Sars International Centre for Marine Molecular Biology

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Underwater images of marine life

The Sars International Centre for Marine Molecular Biology, created in 1997, is established within the University of Bergen as an independent research centre and studies the basic biological processes in marine organisms using functional and comparative molecular methods. It is a partner with the European Molecular Biology Laboratory (EMBL.)

Portrait of Chiara Castelletti and Vincenzo Perria

Coming to us from Italy, PhD students researching our local Ciona.

Chiara Castelletti and Vincenzo Perria are here in Bergen to reveal the secrets of Ciona’s development and its resilience to climate change.  

Landscape photograph of the High Technology Centre and Ulriken in the background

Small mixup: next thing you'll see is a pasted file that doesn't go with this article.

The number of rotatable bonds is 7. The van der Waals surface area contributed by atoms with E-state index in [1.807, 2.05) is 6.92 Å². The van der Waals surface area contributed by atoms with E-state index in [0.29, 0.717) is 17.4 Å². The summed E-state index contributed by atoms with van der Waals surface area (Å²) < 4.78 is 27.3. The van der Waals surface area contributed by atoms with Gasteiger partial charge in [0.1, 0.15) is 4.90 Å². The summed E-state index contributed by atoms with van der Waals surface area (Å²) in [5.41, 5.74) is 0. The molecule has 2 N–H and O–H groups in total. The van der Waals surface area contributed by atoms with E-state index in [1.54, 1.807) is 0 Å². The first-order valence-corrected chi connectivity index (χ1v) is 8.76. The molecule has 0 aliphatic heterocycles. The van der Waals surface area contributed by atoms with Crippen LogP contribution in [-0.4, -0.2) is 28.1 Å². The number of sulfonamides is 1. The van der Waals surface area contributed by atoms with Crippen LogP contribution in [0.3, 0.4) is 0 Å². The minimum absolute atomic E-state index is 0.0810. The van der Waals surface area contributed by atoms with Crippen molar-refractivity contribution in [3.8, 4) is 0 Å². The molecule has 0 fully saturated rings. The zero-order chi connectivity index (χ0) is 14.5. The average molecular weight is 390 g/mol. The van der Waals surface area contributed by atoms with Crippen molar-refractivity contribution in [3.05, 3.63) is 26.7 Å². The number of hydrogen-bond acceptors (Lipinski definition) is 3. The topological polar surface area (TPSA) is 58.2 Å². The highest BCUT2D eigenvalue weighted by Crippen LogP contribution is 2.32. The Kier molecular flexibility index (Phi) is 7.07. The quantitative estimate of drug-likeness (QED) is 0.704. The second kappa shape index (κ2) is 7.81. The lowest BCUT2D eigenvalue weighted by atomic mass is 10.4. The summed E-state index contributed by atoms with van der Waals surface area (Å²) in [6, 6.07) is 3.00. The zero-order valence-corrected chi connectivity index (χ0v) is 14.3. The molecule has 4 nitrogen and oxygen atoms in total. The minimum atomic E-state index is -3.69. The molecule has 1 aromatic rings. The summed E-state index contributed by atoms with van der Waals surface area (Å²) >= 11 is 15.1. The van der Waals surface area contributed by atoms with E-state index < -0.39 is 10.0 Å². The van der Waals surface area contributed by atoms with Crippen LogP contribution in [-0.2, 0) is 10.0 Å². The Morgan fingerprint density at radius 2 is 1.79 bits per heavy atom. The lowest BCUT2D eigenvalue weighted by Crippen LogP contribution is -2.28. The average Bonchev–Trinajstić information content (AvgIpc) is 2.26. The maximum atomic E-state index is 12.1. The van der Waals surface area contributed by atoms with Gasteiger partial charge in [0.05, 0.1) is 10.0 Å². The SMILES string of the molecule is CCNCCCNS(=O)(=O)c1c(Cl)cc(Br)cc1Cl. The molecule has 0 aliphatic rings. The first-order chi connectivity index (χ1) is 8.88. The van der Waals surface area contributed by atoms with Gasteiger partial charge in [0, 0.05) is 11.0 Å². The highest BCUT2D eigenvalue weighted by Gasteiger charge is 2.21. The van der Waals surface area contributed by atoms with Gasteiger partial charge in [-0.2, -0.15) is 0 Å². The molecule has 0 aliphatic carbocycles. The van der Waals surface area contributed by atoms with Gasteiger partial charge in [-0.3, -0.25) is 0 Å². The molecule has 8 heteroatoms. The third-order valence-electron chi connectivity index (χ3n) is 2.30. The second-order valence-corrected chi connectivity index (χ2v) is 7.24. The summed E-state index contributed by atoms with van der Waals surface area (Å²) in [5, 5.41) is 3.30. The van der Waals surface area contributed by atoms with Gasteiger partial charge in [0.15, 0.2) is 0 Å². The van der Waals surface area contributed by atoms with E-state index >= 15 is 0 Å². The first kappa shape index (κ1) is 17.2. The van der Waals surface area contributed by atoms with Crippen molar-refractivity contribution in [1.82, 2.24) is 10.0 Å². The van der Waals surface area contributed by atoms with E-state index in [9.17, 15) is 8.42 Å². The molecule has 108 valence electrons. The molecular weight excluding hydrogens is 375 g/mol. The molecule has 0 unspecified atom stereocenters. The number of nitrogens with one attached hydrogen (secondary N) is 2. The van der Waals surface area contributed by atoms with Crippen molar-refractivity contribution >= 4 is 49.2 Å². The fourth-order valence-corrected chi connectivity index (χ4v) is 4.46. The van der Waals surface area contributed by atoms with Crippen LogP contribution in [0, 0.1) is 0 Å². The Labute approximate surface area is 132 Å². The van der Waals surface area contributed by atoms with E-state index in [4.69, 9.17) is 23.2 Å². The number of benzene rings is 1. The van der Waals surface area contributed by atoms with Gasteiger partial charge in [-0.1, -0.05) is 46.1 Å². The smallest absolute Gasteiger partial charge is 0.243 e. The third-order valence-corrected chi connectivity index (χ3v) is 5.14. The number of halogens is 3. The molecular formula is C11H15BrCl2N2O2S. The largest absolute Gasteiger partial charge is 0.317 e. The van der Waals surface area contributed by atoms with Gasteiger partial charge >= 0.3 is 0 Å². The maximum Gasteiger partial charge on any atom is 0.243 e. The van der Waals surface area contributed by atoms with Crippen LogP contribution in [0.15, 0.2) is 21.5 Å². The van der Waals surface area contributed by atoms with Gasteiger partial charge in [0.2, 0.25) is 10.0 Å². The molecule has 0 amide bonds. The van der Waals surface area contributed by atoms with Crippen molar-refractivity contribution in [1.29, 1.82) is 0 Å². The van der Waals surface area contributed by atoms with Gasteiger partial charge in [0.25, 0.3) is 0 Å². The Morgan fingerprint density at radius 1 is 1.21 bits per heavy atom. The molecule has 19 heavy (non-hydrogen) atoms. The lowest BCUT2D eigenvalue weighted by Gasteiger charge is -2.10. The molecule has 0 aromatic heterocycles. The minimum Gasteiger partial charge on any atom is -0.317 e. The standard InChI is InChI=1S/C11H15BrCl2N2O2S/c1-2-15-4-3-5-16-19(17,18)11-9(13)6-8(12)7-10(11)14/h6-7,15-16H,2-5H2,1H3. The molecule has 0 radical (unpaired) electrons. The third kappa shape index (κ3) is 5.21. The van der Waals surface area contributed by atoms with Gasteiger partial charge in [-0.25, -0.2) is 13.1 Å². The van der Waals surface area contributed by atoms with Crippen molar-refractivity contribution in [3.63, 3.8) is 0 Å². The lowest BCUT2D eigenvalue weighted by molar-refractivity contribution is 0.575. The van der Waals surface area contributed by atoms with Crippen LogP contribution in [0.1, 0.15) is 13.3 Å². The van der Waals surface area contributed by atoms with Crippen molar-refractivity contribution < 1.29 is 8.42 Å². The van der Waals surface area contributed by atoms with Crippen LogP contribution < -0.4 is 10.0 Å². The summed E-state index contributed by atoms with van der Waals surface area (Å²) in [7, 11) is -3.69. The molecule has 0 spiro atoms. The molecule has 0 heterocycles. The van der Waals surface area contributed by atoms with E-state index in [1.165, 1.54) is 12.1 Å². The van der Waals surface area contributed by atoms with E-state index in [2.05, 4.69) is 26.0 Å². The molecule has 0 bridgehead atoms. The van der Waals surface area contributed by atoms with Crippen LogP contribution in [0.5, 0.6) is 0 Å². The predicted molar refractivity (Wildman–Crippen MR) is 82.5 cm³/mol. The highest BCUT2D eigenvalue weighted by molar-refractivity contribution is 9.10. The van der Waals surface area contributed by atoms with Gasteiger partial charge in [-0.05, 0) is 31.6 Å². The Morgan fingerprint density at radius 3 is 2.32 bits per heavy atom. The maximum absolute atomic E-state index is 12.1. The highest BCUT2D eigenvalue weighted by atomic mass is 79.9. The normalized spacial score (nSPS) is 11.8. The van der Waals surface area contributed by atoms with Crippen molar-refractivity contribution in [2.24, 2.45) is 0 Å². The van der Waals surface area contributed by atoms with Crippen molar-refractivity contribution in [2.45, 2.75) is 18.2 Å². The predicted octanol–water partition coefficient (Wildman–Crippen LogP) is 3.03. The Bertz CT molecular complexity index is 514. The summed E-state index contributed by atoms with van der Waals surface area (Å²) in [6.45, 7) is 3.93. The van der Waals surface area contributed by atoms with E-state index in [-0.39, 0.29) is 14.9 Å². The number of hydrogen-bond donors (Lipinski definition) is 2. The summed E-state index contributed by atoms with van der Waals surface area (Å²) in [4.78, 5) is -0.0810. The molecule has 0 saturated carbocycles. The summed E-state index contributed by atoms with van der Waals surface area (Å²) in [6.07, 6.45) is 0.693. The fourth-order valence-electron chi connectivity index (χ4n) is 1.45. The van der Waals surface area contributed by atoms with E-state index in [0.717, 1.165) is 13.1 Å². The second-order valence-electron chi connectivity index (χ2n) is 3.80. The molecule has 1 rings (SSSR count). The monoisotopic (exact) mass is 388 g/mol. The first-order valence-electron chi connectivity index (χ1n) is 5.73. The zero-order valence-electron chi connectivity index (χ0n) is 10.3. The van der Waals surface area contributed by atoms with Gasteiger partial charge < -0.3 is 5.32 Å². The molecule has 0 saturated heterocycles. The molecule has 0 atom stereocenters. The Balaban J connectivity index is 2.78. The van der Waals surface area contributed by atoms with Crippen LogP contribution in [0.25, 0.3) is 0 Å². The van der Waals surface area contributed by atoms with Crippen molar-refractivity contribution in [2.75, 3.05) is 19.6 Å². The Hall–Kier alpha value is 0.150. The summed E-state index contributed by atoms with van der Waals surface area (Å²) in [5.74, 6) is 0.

An introduction to the Sars Centre

The Sars Centre is unique in the field of molecular biology. As a partner of the European Molecular Biology Laboratory (EMBL) since 2003, the centre looks for answers to fundamental questions in animal physiology and evolution by focusing on marine invertebrate organisms. 

Four Fritillaria in their houses colored in yellow, red, green and blue

Towards a new larvacean model system

Most of what is known of larvacean biology today comes from the study of a single species - Oikopleura dioica. A new report from Daniel Chourrout’s group introduces the very first long-term culture of the larvacean Fritillaria borealis, finding major differences to well-studied


Deciphering calcium signaling during chordate development

Calcium signaling is important for many developmental processes but has been studied in only a handful of animal species throughout the entire span of embryonic development. A recent study sheds light on the importance of calcium waves during development in the tunicate Oikopleura dioica.

Photograph of nematostella spawning

An ancient nutrient transport system in a sea anemone

Blood systems allow the transport of nutrients throughout the body in many animals. A recent study looking at nutrient transport in a sea anemone highlights the simple cellular and molecular mechanisms that allowed animals to transport nutrients before the existence of complex circulatory systems.